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The strain beneath the surface
December 11, 2013 9:25 AM   Subscribe

Re-examining Yasujiro Ozu on film. On the 50th anniversary of Yasujiro Ozu's death, Mark Schilling examines the iconic director's own thoughts on the filmmaking process. Donald Richie's review of ‘Ukigusa (Floating Weeds),’ Nov. 26, 1959. Ebert on Ozu. Criterion on Ozu.
posted by KokuRyu (6 comments total) 22 users marked this as a favorite

 
Okay, I've been meaning to watch some of his movies and this post will push me to actually do that. Incidentally, a ton of his films are on Hulu Plus.
posted by octothorpe at 10:04 AM on December 11, 2013


If you like Ozu, you may also like Kore'eda Hirokazu, notably "Maborosi (a trick of the light)" and Aruitemo, Aruitemo (Still Walking). In fact, Kore'eda employs a lot of Ozu's techniques and tropes (shooting interiors from floor level, family dynamics).
posted by KokuRyu at 10:33 AM on December 11, 2013 [2 favorites]


I'm a huge, huge fan of Ozu.

Here's an excerpt from a short paper I wrote about Tokyo Story several years ago. My premise was that Ozu's films share commonalities with absurdist theatre.
The simplicity of Ozu communicates a complexity of concept. The camera does not move. Whenever a person speaks, the camera shows that person. Off-screen dialogue does not exist. We see everything from the vantage point of a person sitting on the floor. Like a metronome the happenings occur, plainly shown, one after another. This precision adds up to a deeply moving experience. Tokyo Story doesn’t look like life, and it is the difference that underlines the points Ozu makes.
full paper here
posted by nedpwolf at 10:33 AM on December 11, 2013


You know, you can analyze film, like any art, in endless ways. We can talk for hours about how Ozu used the camera, how music functioned in his films, how he used his actors, staging, composition, lighting, how he explored this or that.

All of these approaches to analyzing art are valuable and add something to our understanding of the work.

But after decades of being exposed to art, I've come to the conclusion that we don't have - as yet - tools which are sophisticated enough to get at the heart of what makes us respond to some work much more than other, on a very fundamental level. One day we may have such tools - and in fact, it's certain we will - but for now, we are reduced to addressing this reality in very inadequate words and concepts: this artist has it. I've seen thousands of movies, and when I worked at a talent agency, I was obliged to watch endless numbers of features and short films from aspiring filmmakers as well as established ones, attended festivals, competitions and exhibitions. And if you had to explain why a certain film arrested your attention, and another one was completely blah, you would be hard pressed to put it down to exact differences in the usual measures used in art criticism or film criticism specifically. Frequently, such analyzes would even be opposite in effect - the lighting, composition, and various elements could even be superior in the blah film, and yet the formally "inferior" film was head and shoulders above - it was an immediate grabber.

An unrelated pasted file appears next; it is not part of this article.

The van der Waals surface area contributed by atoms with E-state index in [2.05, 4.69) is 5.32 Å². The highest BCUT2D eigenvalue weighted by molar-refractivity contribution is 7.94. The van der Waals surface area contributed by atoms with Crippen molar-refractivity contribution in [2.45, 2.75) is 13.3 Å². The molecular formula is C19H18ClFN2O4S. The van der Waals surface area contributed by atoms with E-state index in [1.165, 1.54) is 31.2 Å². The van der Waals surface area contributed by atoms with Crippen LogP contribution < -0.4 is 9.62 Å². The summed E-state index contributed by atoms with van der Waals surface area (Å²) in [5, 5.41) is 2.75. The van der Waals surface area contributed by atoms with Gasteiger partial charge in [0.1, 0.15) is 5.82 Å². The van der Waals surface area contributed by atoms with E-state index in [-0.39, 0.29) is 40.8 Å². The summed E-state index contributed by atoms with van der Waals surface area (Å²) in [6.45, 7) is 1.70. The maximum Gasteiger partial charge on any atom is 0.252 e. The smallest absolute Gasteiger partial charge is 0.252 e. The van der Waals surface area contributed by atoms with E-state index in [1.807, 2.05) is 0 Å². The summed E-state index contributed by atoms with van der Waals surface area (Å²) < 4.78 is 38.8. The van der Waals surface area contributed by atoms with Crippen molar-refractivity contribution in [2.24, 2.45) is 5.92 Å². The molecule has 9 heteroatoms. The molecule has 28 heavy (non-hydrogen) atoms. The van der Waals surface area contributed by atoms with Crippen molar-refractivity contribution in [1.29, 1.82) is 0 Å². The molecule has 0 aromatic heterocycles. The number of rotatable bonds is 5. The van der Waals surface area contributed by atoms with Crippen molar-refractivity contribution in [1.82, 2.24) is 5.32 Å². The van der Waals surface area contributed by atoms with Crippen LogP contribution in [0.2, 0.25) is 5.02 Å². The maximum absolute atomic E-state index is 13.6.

You can see that even in very, very short films - lasting not much more than a minute or two. Back in the late 80's I had an opportunity to visit the Lodz Film School, where I was shown a bunch of student work from a variety of prominent filmmakers on the large screen. It was astounding to me how extremely clearly Roman Polanski's work stood out from the others, who after all, were no slouches. All the work I was shown, was at a very high technical level, but yet these shorts stood out. It was not something you could put down to camera angles, lighting etc., you were reduced to much more vague terms, which were still inadequate.

Some artists have a knack for *connecting* with you, on an aesthetic level - they're able to hit that nerve. It is not something you can teach, I don't believe - you may be able to guide someone who has that innate ability, and you can develop it further, but you can't make it appear through teaching if it's not there in the first place.

And that is the case with Ozu. When I first saw his films, they had that quality - they were compelling from the very first frames. Before you even knew what the film was about, you were drawn in. That is a sign of a great artist. And Ozu was a talent like that. I have a collection of Ozu DVDs, and from time to time, I sit down and just watch and allow myself to be carried along on an aesthetic journey, guided expertly by a master.
posted by VikingSword at 11:18 AM on December 11, 2013 [5 favorites]


Ozu Easter Egg: Look for a scene in Tokyo Monogatari where there is a futon with a big urine spot in the middle, hanging to dry on a clothesline. If you look closely, the pattern on the futon resembles an American Flag.
posted by charlie don't surf at 12:53 PM on December 11, 2013


Am I the only one who things that Early Summer is way better than Tokyo Story? Like totally way better.
posted by victory_laser at 1:33 AM on December 12, 2013 [1 favorite]


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